Click fraud is suddenly everywhere in the news: a page-one investigative piece in “BusinessWeek,” a critical two-page take in “Fortune,” articles in major newspapers. Something’s going on here, although it could well be lots of smoke and little flame. According to “BusinessWeek,” some big Web players have put together an alliance to pressure major search engines to get more serious about cracking down on click fraud. It has many permutations but essentially causes advertisers to pay for leads of a dubious, if not fraudulent, nature.
It’s too early to tell whether all this bad publicity and advertisers’ complaints will lead to real change, or whether companies like Yahoo and Google will find enough incentive to do more to combat click fraud and whether the fuss will stimulate politicians and regulators into action.
On the latter front, my guess is it won’t. In the Gratis Internet case, the company was sued by New York Attorney General Eliot Spitzer for allegedly perpetrating the largest consumer privacy breach in Internet history. Attorneys general want to appear to be consumer crusaders. There are guaranteed headlines and political hay to be gained from their efforts. But at this point (rightly or wrongly), the only entities ripped off by click fraud are businesses. It takes a lot of black headlines to goad attorneys general into coming to their rescue.
If enough advertisers become disillusioned with search because of click fraud, other Internet advertising areas (co-registration, for example) could benefit from a shift in spending. Co-registration and lead generation compose just over 6 percent of all Internet ad spending, and the space continues to grow like wildfire. But there’s a fair amount of cleaning up to do to ensure the positive activity continues.
In the short term, the real growth is in direct response, not branding. If keywords generate customers within your allowable, do you really care if 10 percent of the clicks are fake? I don’t. My firm buys a bunch of search and gets mad business out of it for our clients, so we’ll continue to buy it even if one of my competitors or a bot clicks the link. Bring it on!
I do believe Google and Yahoo will aggressively address the issue. They have big plans to sell advertisers on search branding, but I honestly don’t care, so long as my metrics hold.
At a recent speaking engagement, I was asked to envision lead generation a year from now. Today, we have a wild West situation where, in too many instances, anything and everything goes, so long as someone, somewhere is making money.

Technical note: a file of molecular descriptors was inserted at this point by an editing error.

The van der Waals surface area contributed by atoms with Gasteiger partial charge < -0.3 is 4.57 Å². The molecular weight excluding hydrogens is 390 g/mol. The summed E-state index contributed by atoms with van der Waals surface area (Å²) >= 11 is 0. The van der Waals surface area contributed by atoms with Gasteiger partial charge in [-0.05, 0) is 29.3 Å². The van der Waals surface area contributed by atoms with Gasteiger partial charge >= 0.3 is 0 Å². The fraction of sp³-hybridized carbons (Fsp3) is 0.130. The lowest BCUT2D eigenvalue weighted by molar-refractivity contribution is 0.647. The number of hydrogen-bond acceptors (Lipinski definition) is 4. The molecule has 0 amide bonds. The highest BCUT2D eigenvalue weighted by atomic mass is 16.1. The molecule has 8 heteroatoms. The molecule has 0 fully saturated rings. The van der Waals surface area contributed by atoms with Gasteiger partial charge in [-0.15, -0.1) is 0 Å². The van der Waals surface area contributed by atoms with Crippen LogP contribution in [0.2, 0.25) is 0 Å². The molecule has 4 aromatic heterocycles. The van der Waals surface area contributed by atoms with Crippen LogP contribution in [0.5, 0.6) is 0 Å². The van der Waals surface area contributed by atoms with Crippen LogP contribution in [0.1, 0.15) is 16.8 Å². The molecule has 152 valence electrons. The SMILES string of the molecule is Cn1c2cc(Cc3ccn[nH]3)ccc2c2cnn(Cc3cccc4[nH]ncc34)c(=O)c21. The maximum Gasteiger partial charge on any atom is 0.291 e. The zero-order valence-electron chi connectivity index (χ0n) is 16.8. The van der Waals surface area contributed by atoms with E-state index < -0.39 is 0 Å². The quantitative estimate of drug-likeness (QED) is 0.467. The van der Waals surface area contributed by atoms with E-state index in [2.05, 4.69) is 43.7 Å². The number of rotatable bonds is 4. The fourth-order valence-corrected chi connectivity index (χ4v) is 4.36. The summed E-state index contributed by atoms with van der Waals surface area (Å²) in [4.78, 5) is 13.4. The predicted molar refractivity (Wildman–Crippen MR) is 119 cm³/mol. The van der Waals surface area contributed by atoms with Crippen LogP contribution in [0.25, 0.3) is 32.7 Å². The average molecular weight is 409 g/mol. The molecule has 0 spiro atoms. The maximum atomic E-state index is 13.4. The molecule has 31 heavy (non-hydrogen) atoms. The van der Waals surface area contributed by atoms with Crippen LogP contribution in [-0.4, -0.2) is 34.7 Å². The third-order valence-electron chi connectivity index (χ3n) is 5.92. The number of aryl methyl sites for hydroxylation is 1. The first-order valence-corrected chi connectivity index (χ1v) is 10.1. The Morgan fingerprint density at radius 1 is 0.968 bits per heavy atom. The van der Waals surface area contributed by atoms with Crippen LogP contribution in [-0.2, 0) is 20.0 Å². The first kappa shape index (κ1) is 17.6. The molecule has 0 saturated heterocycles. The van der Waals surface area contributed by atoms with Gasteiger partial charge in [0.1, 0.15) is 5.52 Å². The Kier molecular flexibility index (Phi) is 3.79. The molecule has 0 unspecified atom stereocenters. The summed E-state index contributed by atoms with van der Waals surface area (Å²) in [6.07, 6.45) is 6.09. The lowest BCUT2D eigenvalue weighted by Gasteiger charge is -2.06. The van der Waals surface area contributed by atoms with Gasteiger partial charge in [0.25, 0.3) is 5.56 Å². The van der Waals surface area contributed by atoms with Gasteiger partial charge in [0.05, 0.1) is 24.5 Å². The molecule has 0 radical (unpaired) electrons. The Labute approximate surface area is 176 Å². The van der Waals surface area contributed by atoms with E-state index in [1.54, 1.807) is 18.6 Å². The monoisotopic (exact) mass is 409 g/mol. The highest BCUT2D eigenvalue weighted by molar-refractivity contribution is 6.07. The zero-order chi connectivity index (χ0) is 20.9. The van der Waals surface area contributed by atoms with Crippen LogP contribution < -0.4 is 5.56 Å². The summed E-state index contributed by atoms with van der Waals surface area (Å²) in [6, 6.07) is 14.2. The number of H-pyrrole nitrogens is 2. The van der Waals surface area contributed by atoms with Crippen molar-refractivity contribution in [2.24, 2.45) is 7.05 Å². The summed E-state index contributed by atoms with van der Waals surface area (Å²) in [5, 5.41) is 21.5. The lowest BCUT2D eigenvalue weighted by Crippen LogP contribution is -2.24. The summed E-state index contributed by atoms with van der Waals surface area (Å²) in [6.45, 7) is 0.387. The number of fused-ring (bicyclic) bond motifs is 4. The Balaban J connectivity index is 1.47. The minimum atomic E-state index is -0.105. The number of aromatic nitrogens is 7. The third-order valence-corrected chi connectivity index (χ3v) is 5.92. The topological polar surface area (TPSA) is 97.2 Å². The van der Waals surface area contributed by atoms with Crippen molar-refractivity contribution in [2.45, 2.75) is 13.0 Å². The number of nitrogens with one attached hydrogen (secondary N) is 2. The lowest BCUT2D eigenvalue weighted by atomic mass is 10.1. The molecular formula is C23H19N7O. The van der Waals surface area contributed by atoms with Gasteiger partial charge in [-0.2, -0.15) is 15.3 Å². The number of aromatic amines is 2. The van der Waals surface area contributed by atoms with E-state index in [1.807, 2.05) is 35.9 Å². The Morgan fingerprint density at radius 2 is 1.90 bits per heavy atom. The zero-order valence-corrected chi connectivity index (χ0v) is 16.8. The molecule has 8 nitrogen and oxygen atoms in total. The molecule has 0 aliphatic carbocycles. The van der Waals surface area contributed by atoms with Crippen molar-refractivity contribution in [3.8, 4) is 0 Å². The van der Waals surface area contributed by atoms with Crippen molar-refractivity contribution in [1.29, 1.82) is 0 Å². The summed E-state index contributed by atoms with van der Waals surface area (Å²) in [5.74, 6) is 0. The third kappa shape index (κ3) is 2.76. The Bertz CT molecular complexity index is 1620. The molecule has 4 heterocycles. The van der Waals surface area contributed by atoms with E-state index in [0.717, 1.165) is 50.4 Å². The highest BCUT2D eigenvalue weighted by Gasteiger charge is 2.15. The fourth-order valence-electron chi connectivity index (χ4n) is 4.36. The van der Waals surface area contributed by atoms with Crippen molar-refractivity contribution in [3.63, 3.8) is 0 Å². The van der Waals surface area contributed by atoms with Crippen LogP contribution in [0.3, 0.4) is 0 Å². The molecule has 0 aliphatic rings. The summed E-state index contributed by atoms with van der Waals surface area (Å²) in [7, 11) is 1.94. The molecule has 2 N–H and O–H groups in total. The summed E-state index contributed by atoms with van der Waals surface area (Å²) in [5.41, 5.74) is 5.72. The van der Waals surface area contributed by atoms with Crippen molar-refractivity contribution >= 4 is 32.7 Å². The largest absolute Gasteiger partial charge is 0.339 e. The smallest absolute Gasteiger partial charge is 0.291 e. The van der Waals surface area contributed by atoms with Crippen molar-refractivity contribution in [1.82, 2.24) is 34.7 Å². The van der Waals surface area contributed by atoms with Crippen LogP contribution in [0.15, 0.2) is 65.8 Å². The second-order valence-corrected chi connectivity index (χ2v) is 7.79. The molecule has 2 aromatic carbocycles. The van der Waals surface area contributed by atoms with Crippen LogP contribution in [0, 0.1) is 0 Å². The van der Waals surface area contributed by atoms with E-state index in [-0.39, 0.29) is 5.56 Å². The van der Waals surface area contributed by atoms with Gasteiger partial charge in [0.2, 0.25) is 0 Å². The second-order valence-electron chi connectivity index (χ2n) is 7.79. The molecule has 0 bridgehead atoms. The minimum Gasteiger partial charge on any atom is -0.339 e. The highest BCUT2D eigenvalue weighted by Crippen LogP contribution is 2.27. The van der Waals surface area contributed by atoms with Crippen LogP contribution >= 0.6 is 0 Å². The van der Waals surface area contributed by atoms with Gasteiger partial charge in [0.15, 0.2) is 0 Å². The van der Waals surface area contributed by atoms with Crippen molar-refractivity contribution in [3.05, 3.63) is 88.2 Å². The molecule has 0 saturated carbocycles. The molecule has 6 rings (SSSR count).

It’s a bright future indeed if all players involved get serious about the hard work that must be done to execute the process in an optimal fashion. At a conference last week, you could tell from the audience interaction there remain many questions about co-registration, though it’s been around for a long time. Although companies like Procter & Gamble enjoy huge responses for brands like Olay when consumers opt in for product samples or coupons, there are still too many advertisers showing the wrong offers to the wrong demos, like an electronics retailer delivering the same message to 16 year old and a 45 year old.
Then, there are advertisers who squander the leads they pay for by not taking the follow-up and follow-through process seriously. One client pays us to generate leads through co-registration. They initially told us we could deliver those leads to them once a month. Why bother? If the Pony Express were still in business, that time lag might make sense, but not in an era of real-time data transmission. Don’t even get me started on advertisers who don’t know exactly where all their offers are running. They’re flirting with trouble from the Eliot Spitzers of the world.
A year from now, online lead generation will look and work the same, but some fringe players will have fallen by the wayside. One major reason several dozen companies have joined the Online Lead Generation Association (OLGA) and are helping spread the word about best practices is because they know what a valuable asset lead gen can be to an advertiser’s marketing arsenal, particularly when direct response — both on- and offline — is all the rage.
The future will also bring more co-registration activity from abroad, but consumer habits vary from country to country, as our experience indicates. Why is it people in, say, Germany opt in to all kinds of offers but buy next to nothing? A year from now, we’ll hopefully have figured this out. Meanwhile, there’s plenty of action coming from people in Asian countries, so all’s not lost.
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